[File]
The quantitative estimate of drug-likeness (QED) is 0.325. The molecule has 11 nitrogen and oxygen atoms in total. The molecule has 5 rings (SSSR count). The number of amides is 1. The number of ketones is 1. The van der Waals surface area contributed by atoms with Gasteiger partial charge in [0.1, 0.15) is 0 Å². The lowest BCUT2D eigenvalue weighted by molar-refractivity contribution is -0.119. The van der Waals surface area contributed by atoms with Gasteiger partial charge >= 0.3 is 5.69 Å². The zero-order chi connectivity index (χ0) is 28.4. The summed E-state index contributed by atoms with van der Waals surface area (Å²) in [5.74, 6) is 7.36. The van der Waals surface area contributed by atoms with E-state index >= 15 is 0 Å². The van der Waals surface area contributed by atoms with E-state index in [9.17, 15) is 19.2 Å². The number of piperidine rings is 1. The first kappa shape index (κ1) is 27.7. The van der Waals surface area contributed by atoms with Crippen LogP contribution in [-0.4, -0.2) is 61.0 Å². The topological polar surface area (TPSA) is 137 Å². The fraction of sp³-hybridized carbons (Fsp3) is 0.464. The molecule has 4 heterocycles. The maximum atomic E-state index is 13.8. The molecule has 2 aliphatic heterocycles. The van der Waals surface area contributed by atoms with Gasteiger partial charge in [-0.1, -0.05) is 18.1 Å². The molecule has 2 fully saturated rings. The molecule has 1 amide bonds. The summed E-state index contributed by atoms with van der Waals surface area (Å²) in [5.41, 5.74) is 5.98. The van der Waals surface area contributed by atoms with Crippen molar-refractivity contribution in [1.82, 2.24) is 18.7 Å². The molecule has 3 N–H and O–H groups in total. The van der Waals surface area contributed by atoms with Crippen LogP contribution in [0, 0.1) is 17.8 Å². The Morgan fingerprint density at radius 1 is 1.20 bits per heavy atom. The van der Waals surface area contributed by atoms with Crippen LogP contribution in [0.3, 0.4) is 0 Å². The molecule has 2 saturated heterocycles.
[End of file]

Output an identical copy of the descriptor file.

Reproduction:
The quantitative estimate of drug-likeness (QED) is 0.325. The molecule has 11 nitrogen and oxygen atoms in total. The molecule has 5 rings (SSSR count). The number of amides is 1. The number of ketones is 1. The van der Waals surface area contributed by atoms with Gasteiger partial charge in [0.1, 0.15) is 0 Å². The lowest BCUT2D eigenvalue weighted by molar-refractivity contribution is -0.119. The van der Waals surface area contributed by atoms with Gasteiger partial charge >= 0.3 is 5.69 Å². The zero-order chi connectivity index (χ0) is 28.4. The summed E-state index contributed by atoms with van der Waals surface area (Å²) in [5.74, 6) is 7.36. The van der Waals surface area contributed by atoms with E-state index >= 15 is 0 Å². The van der Waals surface area contributed by atoms with E-state index in [9.17, 15) is 19.2 Å². The number of piperidine rings is 1. The first kappa shape index (κ1) is 27.7. The van der Waals surface area contributed by atoms with Crippen LogP contribution in [-0.4, -0.2) is 61.0 Å². The topological polar surface area (TPSA) is 137 Å². The fraction of sp³-hybridized carbons (Fsp3) is 0.464. The molecule has 4 heterocycles. The maximum atomic E-state index is 13.8. The molecule has 2 aliphatic heterocycles. The van der Waals surface area contributed by atoms with Gasteiger partial charge in [-0.1, -0.05) is 18.1 Å². The molecule has 2 fully saturated rings. The molecule has 1 amide bonds. The summed E-state index contributed by atoms with van der Waals surface area (Å²) in [5.41, 5.74) is 5.98. The van der Waals surface area contributed by atoms with Crippen molar-refractivity contribution in [1.82, 2.24) is 18.7 Å². The molecule has 3 N–H and O–H groups in total. The van der Waals surface area contributed by atoms with Crippen LogP contribution in [0, 0.1) is 17.8 Å². The Morgan fingerprint density at radius 1 is 1.20 bits per heavy atom. The van der Waals surface area contributed by atoms with Crippen LogP contribution in [0.3, 0.4) is 0 Å². The molecule has 2 saturated heterocycles.